Labor News


Today in labor history: Attica prison uprising ends

Today in labor history in 1971, 11 AFSCME-represented prison employees and 33 inmates died after an uprising at Attica Correctional Facility in New York State and its subsequent bloody end with 1,000 police and national guard troops seizing the prison.


Today in labor history: W.E.B. Du Bois dies in Ghana

On this day in 1963 on the eve of the historic March on Washington, W.E.B. Du Bois died in Ghana.


Today in labor history: D.C. restaurants integrate

It was on June 8, 1953 that the tide turned in favor of racial equality, and the prejudicial policies of Washington restaurants were expressly forbidden.


Jobs pipeline offers hope

Youth, the unemployed, elected officials, educators, union leaders, and the business community were all represented at a public hearing.


Amid racism and shootings, labor fights back

A series of shootings in Tulsa's Greenwood area has once again raised concerns over escalating racial tensions.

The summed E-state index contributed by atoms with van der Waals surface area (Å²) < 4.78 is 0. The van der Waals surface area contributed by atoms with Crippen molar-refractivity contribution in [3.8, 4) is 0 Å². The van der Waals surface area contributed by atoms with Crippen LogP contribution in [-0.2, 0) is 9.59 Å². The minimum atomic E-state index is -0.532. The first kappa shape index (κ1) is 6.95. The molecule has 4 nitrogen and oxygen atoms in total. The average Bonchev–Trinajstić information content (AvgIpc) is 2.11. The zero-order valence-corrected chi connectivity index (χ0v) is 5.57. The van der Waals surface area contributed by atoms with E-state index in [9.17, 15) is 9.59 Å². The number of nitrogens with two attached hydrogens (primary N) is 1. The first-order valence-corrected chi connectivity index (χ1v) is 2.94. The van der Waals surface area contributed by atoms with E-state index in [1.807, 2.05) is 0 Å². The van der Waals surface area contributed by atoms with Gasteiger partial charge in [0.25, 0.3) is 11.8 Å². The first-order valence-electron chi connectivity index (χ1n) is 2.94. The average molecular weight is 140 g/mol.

Unions take aim at discrimination against Latinas

"For Latinas, the pathway to social and economic advancement is lined with hurdles," says the 134-page Trabajadoras: Challenges and Conditions of Latina Workers in the United States.


NAACP rallies for grocery workers, labor rights

Hundreds of delegates to the NAACP's 102nd convention marched in support of UFCW, which is in negotiations with supermarket companies.


America’s new sweatshop: warehouse work

A new report paints a picture of exploitation of a mostly minority labor force in the logistics field.


Labor takes on racism in GOP "Pledge"

The Republican Party's platform for the mid-term elections, its "Pledge to America," has a sharply racist edge.

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